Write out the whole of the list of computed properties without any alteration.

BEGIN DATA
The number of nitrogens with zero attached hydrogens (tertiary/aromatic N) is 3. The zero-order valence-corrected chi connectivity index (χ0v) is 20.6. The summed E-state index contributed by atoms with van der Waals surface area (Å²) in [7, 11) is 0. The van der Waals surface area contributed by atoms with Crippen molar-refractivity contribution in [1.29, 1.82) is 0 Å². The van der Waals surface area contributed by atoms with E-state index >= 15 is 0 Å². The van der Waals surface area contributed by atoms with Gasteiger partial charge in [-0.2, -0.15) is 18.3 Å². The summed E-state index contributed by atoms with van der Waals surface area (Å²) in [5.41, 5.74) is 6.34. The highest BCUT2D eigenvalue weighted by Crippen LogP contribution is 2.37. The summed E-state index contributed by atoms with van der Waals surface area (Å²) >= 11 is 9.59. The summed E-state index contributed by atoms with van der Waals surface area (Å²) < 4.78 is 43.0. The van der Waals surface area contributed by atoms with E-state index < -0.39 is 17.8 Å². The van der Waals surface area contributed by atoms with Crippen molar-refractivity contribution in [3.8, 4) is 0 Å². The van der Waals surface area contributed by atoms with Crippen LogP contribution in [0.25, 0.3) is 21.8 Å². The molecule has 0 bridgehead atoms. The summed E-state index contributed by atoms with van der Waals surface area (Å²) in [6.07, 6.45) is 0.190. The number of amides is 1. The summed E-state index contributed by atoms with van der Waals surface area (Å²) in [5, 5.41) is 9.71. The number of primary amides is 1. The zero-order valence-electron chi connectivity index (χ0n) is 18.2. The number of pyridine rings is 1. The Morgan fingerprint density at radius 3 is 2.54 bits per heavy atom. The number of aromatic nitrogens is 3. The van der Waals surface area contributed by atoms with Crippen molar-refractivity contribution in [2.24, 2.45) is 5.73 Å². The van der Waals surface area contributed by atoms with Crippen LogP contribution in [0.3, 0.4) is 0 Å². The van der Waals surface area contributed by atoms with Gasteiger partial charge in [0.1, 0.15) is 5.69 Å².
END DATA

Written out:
The number of nitrogens with zero attached hydrogens (tertiary/aromatic N) is 3. The zero-order valence-corrected chi connectivity index (χ0v) is 20.6. The summed E-state index contributed by atoms with van der Waals surface area (Å²) in [7, 11) is 0. The van der Waals surface area contributed by atoms with Crippen molar-refractivity contribution in [1.29, 1.82) is 0 Å². The van der Waals surface area contributed by atoms with E-state index >= 15 is 0 Å². The van der Waals surface area contributed by atoms with Gasteiger partial charge in [-0.2, -0.15) is 18.3 Å². The summed E-state index contributed by atoms with van der Waals surface area (Å²) in [5.41, 5.74) is 6.34. The highest BCUT2D eigenvalue weighted by Crippen LogP contribution is 2.37. The summed E-state index contributed by atoms with van der Waals surface area (Å²) >= 11 is 9.59. The summed E-state index contributed by atoms with van der Waals surface area (Å²) < 4.78 is 43.0. The van der Waals surface area contributed by atoms with E-state index < -0.39 is 17.8 Å². The van der Waals surface area contributed by atoms with Crippen molar-refractivity contribution in [3.8, 4) is 0 Å². The van der Waals surface area contributed by atoms with Crippen LogP contribution in [0.25, 0.3) is 21.8 Å². The molecule has 0 bridgehead atoms. The summed E-state index contributed by atoms with van der Waals surface area (Å²) in [6.07, 6.45) is 0.190. The number of amides is 1. The summed E-state index contributed by atoms with van der Waals surface area (Å²) in [5, 5.41) is 9.71. The number of primary amides is 1. The zero-order valence-electron chi connectivity index (χ0n) is 18.2. The number of pyridine rings is 1. The Morgan fingerprint density at radius 3 is 2.54 bits per heavy atom. The number of aromatic nitrogens is 3. The van der Waals surface area contributed by atoms with Crippen molar-refractivity contribution in [2.24, 2.45) is 5.73 Å². The van der Waals surface area contributed by atoms with Crippen LogP contribution in [0.3, 0.4) is 0 Å². The van der Waals surface area contributed by atoms with Gasteiger partial charge in [0.1, 0.15) is 5.69 Å².